Police arrested 46 people in the capital Harare on February 19 as they watched videos of protests in the North Africa states and discussed possible demonstrations in Zimbabwe, where Mugabe, 87, has held power for 31 years.

Zimbabwe's President Robert Mugabe gestures as he leaves a rally in the capital Harare March 2, 2011. REUTERS/Philimon Bulawayo

Defense lawyer Alec Muchadehama said state prosecutors had agreed to free a majority of the accused activists, who faced treason charges and possible execution if convicted.

“Out of the 46 who were in custody, 38 have been released completely after the state agreed with us that they had no case to answer,” he told reporters.

Muchadehama said the remaining eight — including Munyaradzi Gwisai who heads a small but radical pressure group called the International Socialist Organization — would be back in court for a remand hearing session on March 21.

They had all pleaded not guilty.

Defense lawyers say the accused were engaged in an academic debate on African politics when the police pounced on them. International human rights groups had appealed for their release.

Those arrested included trade unionists, student leaders and Gwisai, who is accused of convening the meeting.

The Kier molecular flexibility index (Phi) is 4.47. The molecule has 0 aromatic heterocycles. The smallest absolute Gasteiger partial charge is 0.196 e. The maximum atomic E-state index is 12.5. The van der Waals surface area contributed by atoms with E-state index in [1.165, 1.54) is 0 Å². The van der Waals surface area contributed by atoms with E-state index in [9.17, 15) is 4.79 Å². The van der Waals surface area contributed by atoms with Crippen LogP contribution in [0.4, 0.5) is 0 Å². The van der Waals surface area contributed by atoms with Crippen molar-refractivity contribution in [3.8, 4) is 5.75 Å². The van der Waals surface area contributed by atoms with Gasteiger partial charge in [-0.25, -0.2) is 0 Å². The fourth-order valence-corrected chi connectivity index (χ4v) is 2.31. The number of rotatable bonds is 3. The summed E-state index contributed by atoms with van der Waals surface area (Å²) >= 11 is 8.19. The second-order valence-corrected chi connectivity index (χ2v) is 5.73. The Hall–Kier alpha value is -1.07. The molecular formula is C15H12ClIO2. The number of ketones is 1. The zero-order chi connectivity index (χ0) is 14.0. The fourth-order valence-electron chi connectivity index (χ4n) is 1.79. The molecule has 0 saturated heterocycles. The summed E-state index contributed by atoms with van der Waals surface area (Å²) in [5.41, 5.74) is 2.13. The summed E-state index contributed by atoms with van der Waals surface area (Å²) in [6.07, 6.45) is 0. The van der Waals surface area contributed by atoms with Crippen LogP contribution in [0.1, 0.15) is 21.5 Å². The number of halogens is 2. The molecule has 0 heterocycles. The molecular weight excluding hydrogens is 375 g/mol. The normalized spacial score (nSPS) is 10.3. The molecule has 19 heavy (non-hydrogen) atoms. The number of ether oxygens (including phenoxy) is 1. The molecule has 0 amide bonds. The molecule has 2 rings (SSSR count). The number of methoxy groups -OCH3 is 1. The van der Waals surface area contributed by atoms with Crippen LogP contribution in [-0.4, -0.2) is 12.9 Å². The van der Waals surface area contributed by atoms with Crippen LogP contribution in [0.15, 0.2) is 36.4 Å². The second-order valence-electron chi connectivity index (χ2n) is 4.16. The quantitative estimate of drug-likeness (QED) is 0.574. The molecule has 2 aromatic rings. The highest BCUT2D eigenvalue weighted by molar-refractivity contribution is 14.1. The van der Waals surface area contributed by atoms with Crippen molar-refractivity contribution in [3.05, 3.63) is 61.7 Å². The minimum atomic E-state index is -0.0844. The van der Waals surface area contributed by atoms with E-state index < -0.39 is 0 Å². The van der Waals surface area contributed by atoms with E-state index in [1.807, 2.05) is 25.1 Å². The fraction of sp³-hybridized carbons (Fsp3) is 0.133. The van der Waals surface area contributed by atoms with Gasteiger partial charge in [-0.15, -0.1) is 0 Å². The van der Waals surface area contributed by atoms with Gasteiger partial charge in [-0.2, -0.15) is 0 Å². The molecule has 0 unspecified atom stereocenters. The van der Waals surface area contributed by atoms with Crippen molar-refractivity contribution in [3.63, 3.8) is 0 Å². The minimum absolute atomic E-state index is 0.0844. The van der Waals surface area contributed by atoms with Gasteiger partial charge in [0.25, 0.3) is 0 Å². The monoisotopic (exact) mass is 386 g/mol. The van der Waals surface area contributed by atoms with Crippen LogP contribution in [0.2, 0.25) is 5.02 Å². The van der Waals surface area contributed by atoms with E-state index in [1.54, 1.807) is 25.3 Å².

Critics say Mugabe has used brutal policing and vote rigging to keep his grip on power despite an economic crisis in the past decade that many blame on his mismanagement.

Mugabe was forced into a power-sharing government with rival Prime Minister Morgan Tsvangirai’s Movement for Democratic Change (MDC) about two years ago, and is pressing for fresh elections this year.

Many say this would favor Mugabe’s ZANU-PF party if no major political reforms are put in place, including a new constitution and improved voter registration.

Tsvangirai has said his MDC would boycott any general election called before these reforms.

Internet campaigns calling for Egyptian-style street protests against Mugabe’s rule have failed to prompt any mass gatherings in a state where police have crushed previous attempts at demonstrations.

Editing by Jon Herskovitz

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